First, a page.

The 2022 GMC Hummer EV Pickup defies reason and sense in most ways. It’s a pickup that weighs over 9,000 pounds, but will do the 0-60 mph sprint in around 3.0 seconds. That sounds like something to be afraid of, but it’s also something you want to experience. It’s a feat of engineering to make something so heavy move so quickly, but that’s what the EV revolution has brought upon us.
GMC gets the Hummer up and moving as quickly as it does with three electric motors — one in front and two in the rear — that combine for a nutty 1,000 horsepower and 1,200 pound-feet of torque. All of that power is unleashed in Watts To Freedom (WTF) mode. Your seat starts rumbling; the air suspension lowers you to the ground, and an electrifying soundtrack is played over the speakers to match your throttle applications. Launching this supertruck is an event every single time, but due to its extra-high ride height and off-road chops, sending it down your favorite trail is, too. That is, assuming said trail is wide enough to fit the gargantuan Hummer. Those knobby all-terrain tires keep the Hummer from being even mildly entertaining when you explore the truck’s handling … but who cares.
Our specific tester is an Edition 1 model, which means it comes fully loaded with every option you can imagine. As such, its price is $110,295. For the amount of performance and capability on display here, that number sounds surprisingly right. It’s also befitting the Hummer’s status as a supertruck, wherein you get everything you’d ever want in one go-anywhere do-anything package.
Editor-in-Chief Greg Migliore — The Hummer EV is the biggest rock star vehicle I’ve tested in quite some time. Literally. It’s huge and attracts a ton of deserved attention. The Hummer design is spot-on, especially the grille, lights and flared fenders. It looks the part. For $110,000, it should also have some substance, and this Edition 1 delivers Super Cruise, Watts to Freedom and CrabWalk, not to mention GMC’s MultiPro tailgate and the removable Sky Panel roof.
It feels quick, as you would expect something with 1,000 hp to feel, and it’s shockingly maneuverable. I CrabWalked down my street to show off, navigating around things on the diagonal and amusing the neighbors. Just the regular four-wheel-steering function, which functions similar to those offered by various other cars, allows the Hummer to turn easily and confidently. I grabbed about 60 miles of range at a ChargePoint in 20 minutes, so not as quickly as possible, but it was useful. Overall, I enjoyed my time in the Hummer EV, and it feels like a true halo vehicle for GMC.
Consumer Editor Jeremy Korzeniewski — Watts to Freedom is absolutely bonkers. I strapped myself into the GMC Hummer EV, used some buttons and switches to put the beastly electric truck into the proper head-throwing mode, stomped on the stop pedal, then the go. I haven’t felt my stomach drop like that in any other vehicle I can remember. It could be its own Cedar Point amusement park ride.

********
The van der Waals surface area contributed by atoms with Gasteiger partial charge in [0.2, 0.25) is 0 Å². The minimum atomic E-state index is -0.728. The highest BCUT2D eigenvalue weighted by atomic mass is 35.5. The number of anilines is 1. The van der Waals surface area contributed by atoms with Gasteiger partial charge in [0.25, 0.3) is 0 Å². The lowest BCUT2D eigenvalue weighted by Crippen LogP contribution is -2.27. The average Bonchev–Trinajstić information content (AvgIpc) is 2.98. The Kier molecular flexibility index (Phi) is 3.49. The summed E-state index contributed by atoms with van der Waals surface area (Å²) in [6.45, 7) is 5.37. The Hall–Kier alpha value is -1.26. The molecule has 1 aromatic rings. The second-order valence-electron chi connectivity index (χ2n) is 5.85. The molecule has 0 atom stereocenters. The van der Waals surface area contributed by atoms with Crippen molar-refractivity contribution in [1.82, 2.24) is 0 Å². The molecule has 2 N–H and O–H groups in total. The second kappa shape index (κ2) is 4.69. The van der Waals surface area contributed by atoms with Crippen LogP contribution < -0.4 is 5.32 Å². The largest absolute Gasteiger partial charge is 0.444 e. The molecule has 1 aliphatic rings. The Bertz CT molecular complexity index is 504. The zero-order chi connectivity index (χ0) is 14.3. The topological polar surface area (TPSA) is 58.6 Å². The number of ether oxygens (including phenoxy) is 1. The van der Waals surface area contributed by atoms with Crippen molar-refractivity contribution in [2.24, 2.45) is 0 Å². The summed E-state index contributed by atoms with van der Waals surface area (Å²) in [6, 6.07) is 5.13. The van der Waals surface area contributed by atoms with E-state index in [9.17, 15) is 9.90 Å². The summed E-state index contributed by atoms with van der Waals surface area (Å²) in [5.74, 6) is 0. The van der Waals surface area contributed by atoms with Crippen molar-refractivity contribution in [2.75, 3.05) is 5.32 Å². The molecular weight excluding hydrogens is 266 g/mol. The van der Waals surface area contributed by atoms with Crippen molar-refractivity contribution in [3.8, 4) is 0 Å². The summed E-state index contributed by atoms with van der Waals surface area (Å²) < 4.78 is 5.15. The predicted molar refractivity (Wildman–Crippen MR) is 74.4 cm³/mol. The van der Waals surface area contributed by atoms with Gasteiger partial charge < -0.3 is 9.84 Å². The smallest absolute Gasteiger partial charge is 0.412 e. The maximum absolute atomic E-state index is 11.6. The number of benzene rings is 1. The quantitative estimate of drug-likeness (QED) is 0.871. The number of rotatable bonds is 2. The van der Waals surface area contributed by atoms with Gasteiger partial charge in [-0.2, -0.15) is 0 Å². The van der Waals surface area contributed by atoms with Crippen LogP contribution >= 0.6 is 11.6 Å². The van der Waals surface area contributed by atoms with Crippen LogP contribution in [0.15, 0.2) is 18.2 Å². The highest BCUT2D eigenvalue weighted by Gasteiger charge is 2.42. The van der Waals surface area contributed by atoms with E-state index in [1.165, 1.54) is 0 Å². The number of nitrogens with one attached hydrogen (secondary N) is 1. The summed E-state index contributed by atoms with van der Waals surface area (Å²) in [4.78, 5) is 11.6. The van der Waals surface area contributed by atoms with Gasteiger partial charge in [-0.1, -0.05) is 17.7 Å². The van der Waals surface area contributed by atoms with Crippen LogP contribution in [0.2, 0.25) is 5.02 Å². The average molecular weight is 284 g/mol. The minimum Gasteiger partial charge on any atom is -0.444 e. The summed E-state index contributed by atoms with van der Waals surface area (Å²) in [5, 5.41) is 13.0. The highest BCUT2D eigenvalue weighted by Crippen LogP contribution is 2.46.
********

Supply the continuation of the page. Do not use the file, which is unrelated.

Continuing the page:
The rest of the truck is, well, also bonkers. But I mean that as a compliment. It’s big, heavy, powerful, and probably just about unstoppable when the going gets tough. I also threw the suspension into its tippiest high point, and there’s ground clearance galore under the flat EV platform. Crab walk mode is gimmicky, true, but it’s also useful. I set up a tight course using sticks I found on the ground, and was able to traverse the makeshift course with a deftness I didn’t expect, thanks to the trick four-wheel steering.
If it weren’t so darn expensive (and sold out for the next few years), I’d crab walk one right into my driveway.
News Editor Joel Stocksdale: There’s no question that Crab Walk is attention getting. It’s weird to see a vehicle of any sort move that way, and it’s even more eerie from the inside. It’s also impressively easy to activate, since you simply have to hold the button for a few moments, and it activates. That being said, I feel like the times that it’s useful are few and far between. And the four-wheel steering that enables it isn’t the most revolutionary. Heck, GM was offering some seriously aggressive rear-wheel steering with the Quadrasteer pickup trucks nearly 20 years ago. I think it’s very cool and is a great party trick, but I don’t think this is going to revolutionize the industry and has somewhat limited practical applications.
Road Test Editor Zac Palmer — There’s been plenty of ink spilled about how the Hummer EV is a no-good bad-for-the-environment electric car, but I tend to fall on the side of … so what? The Hummer is not here to save the world. Instead, it’s here to serve as a technology-advancing supertruck. Just like a supercar maker pushes boundaries of performance with new engine or suspension technology, GMC is pushing the boundaries of what can be done when you throw piles of money at something to produce the wildest off-road vehicle you can. It’s full of epic features like WTF mode, CrabWalk and video game engine-run digital screens. When you drive it around, you feel like you’re driving a cartoon on wheels. There’s simply nothing sensical about it, and that’s OK!
I don’t really mind that it’s horrendously inefficient for an EV. Whoever can afford the six-figure asking price can afford to keep its enormous battery pack charged. The same argument can be made for or against vehicles like a Bentley Flying Spur or Lamborghini Huracan. No, nobody needs this level of performance … but you want it. For its price, there should be no compromises, and when it comes to EVs, the Hummer hits this target as well as anything out there.